What Makes Effective Gating Possible in Two-Dimensional Heterostructures?

What Makes Effective Gating Possible in Two-Dimensional Heterostructures?


Electrostatic gating provides a way to obtain key functionalities in modern electronic devices and to qualitatively alter materials properties. While electrostatic description of such gating gives guidance for related doping effects, inherent quantum properties of gating provide opportunities for intriguing modification of materials and unexplored devices. Using first-principles calculations for Co/bilayer graphene, Co/BN, and Co/benzene, as well as a simple physical model, we show that magnetic heterostructures with two-dimensional layered materials can manifest tunable magnetic proximity effects. van der Waals bonding is identified as a requirement for large electronic structure changes by gating. In particular, the magnitude and sign of spin polarization in physisorbed graphene can be controlled by gating, which is important for spintronic devices.


Electrostatic modulation of carrier density is not only central to electronics, as in field-effect transistors (FETs), but also controls electronic phase transitions, changing an insulator into a superconductor Goldman2014:ARMS (); Ahn2006:RMP (); Ye2010:NM (), or suppressing a metal-insulator transition Jeong2013:S (). Such electrostatic gating is an attractive alternative to chemical doping offering reversible control of carrier density without altering the level of disorder, providing new routes in obtaining desirable materials properties. A typical range of the imposed electric field, E, to influence electronic structures can be understood from a dielectric breakdown in air V/Å and the breaking of a chemical bond V/Å estimate ().

While electrostatic models Bokdam2013:PRB (); Bokdam2011:NL () show important modifications from large field-induced changes of carrier density, the role of gating can be more complex with an inherent role of quantum tunneling effects Brumme2014:PRB (). Electrostatic gating can profoundly alter magnetic materials by inducing ferromagnetism  Zutic2004:RMP (); Yamada2011:S (); Ohno2000:N () and controlling Skyrmions White2014:PRL (). Field-induced redistribution of carriers can yield striking changes in the Curie temperature Cabral2011:PRB ().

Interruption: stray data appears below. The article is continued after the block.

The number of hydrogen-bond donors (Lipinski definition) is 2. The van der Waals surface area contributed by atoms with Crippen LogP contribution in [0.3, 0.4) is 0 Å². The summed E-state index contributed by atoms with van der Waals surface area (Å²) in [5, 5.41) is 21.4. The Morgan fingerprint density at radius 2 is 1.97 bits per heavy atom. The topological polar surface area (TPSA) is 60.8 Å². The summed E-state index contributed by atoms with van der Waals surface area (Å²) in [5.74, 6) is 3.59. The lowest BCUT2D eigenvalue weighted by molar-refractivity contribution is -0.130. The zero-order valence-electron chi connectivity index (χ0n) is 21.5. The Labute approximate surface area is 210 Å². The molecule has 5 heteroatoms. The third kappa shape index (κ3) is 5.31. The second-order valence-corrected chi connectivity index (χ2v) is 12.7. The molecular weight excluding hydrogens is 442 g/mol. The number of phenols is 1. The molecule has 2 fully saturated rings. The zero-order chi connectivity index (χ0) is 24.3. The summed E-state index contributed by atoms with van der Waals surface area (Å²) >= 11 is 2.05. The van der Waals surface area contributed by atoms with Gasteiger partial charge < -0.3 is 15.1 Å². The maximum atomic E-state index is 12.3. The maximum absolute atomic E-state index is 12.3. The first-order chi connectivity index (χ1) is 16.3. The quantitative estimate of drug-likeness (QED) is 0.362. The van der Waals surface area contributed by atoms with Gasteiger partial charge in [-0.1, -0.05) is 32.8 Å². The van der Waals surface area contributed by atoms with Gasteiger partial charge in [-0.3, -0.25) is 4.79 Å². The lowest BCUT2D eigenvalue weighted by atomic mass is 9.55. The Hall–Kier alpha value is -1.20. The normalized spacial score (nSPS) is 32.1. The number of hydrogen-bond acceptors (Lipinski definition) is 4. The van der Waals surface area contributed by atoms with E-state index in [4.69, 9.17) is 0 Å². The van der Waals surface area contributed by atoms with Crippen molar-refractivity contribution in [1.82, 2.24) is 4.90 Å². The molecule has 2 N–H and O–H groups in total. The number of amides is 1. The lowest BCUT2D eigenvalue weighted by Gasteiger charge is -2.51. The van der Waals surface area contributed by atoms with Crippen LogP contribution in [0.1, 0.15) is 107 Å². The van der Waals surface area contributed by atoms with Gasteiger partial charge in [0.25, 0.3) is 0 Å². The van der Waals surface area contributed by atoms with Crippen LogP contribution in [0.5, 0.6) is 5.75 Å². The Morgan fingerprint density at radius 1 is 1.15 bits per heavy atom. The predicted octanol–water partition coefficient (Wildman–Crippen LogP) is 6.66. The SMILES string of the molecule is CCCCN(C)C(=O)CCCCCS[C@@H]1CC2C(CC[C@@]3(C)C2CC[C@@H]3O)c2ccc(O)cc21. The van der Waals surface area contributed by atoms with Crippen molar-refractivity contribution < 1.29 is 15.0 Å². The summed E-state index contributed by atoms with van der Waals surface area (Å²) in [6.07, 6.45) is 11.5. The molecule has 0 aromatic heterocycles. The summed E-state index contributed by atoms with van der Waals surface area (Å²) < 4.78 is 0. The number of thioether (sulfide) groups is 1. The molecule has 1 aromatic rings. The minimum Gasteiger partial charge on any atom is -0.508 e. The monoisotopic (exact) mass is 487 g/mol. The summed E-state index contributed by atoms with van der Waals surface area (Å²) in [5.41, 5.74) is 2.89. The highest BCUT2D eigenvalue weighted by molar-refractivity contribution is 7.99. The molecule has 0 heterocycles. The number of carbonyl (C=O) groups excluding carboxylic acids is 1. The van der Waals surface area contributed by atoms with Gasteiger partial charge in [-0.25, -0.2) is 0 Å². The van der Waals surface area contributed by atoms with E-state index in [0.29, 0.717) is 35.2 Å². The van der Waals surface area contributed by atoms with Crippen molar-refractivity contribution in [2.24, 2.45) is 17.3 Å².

In this Letter we examine tunable magnetic proximity effects and reveal electric control of spin-dependent properties of nonmagnetic materials. We look for materials systems in which gating could enable large changes in the density of states (DOS) an its spin polarization.

Figure 1: Schematic of a lateral device geometry. A ferromagnet, is separated from a graphene by a dielectric, . The gate voltage and E-field are marked. The color (red) depicts a proximity-effect induced spin polarization in graphene.

We focus on graphene (Gr)-based layered heterostructures deposited on a metallic ferromagnet (Co) as shown depicted in Fig. 1. The significance of this materials choice is two-fold: (i) such systems include van der Walls (vdW) heterostructures with unique atomically sharp interfaces Geim2013:N () which simplify the implementation and characterization of electrostatic gating Ye2010:NM (); Britnell2012:S (), (ii) these are key building blocks for graphene spintronics Han2014:NN () with a prospect of gate-tunable magnetic proximity effects — an important precursor for lateral spin injection needed in many applications Zutic2004:RMP (); Johnson1985:PRL (); Dery2007:N (); Tombros2007:N (); Cho2007:APL (); Han2010:PRL (); Erve2012:NN (); Dery2012:IEEETED (); Lazic2014:PRB ().

Even the simple effect of electrostatic screening in a metal is intrinsically quantum mechanical, as it becomes apparent from the spin-dependent screening in a ferromagnet Zhang1999:PRL (); Brovko2014:JPCM (), shown in Fig. 2 for a Co slab.

Figure 2: (Color online) Field-induced charge rearrangement ( plane averaged) for a 5 layer Co(0001) slab. Majority (minority) spin: red (blue) solid lines; normalized magnetization: green dashed line. Vertical lines label the positions of the Co layers. Inset: majority (minority) spin DOS: red (blue) shading; DOS spin polarization: black line.

The electrostatic field is effectively screened from the interior of a metal by induced surface charges of both spin projections. However, in a ferromagnet the induced surface charge has inequivalent majority and minority spin contributions, leading to the changes of surface magnetic properties. The relative amount of these charge contributions have a quantum mechanical origin: they depend on the spin polarization of DOS, , at the Fermi level, . For Co, in which , most of the screening charge comes from the minority-spin channel Mazin1999:PRL ().